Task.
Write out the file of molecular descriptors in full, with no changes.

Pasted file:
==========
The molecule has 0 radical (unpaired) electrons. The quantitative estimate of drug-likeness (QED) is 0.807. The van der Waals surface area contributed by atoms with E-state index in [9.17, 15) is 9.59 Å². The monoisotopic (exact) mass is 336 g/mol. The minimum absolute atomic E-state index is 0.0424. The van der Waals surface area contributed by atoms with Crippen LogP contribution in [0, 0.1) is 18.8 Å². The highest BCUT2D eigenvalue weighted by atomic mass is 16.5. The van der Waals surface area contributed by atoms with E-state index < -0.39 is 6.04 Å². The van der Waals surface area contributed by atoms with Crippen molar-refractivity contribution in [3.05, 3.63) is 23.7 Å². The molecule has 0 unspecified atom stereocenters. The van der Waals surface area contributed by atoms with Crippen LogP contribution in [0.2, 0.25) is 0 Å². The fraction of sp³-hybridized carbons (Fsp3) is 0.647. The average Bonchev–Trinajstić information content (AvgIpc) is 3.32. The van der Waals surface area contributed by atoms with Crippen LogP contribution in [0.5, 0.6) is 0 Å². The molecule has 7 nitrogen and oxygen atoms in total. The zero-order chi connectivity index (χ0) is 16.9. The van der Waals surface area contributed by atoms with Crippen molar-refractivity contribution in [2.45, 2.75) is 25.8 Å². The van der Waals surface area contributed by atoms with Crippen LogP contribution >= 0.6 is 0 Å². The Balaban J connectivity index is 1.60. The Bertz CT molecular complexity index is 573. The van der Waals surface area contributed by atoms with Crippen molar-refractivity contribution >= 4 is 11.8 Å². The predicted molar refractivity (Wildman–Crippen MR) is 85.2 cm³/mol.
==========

The molecule has 0 radical (unpaired) electrons. The quantitative estimate of drug-likeness (QED) is 0.807. The van der Waals surface area contributed by atoms with E-state index in [9.17, 15) is 9.59 Å². The monoisotopic (exact) mass is 336 g/mol. The minimum absolute atomic E-state index is 0.0424. The van der Waals surface area contributed by atoms with Crippen LogP contribution in [0, 0.1) is 18.8 Å². The highest BCUT2D eigenvalue weighted by atomic mass is 16.5. The van der Waals surface area contributed by atoms with E-state index < -0.39 is 6.04 Å². The van der Waals surface area contributed by atoms with Crippen molar-refractivity contribution in [3.05, 3.63) is 23.7 Å². The molecule has 0 unspecified atom stereocenters. The van der Waals surface area contributed by atoms with Crippen LogP contribution in [0.2, 0.25) is 0 Å². The fraction of sp³-hybridized carbons (Fsp3) is 0.647. The average Bonchev–Trinajstić information content (AvgIpc) is 3.32. The van der Waals surface area contributed by atoms with Crippen LogP contribution in [0.5, 0.6) is 0 Å². The molecule has 7 nitrogen and oxygen atoms in total. The zero-order chi connectivity index (χ0) is 16.9. The van der Waals surface area contributed by atoms with Crippen molar-refractivity contribution in [2.45, 2.75) is 25.8 Å². The van der Waals surface area contributed by atoms with Crippen LogP contribution >= 0.6 is 0 Å². The Balaban J connectivity index is 1.60. The Bertz CT molecular complexity index is 573. The van der Waals surface area contributed by atoms with Crippen molar-refractivity contribution >= 4 is 11.8 Å². The predicted molar refractivity (Wildman–Crippen MR) is 85.2 cm³/mol.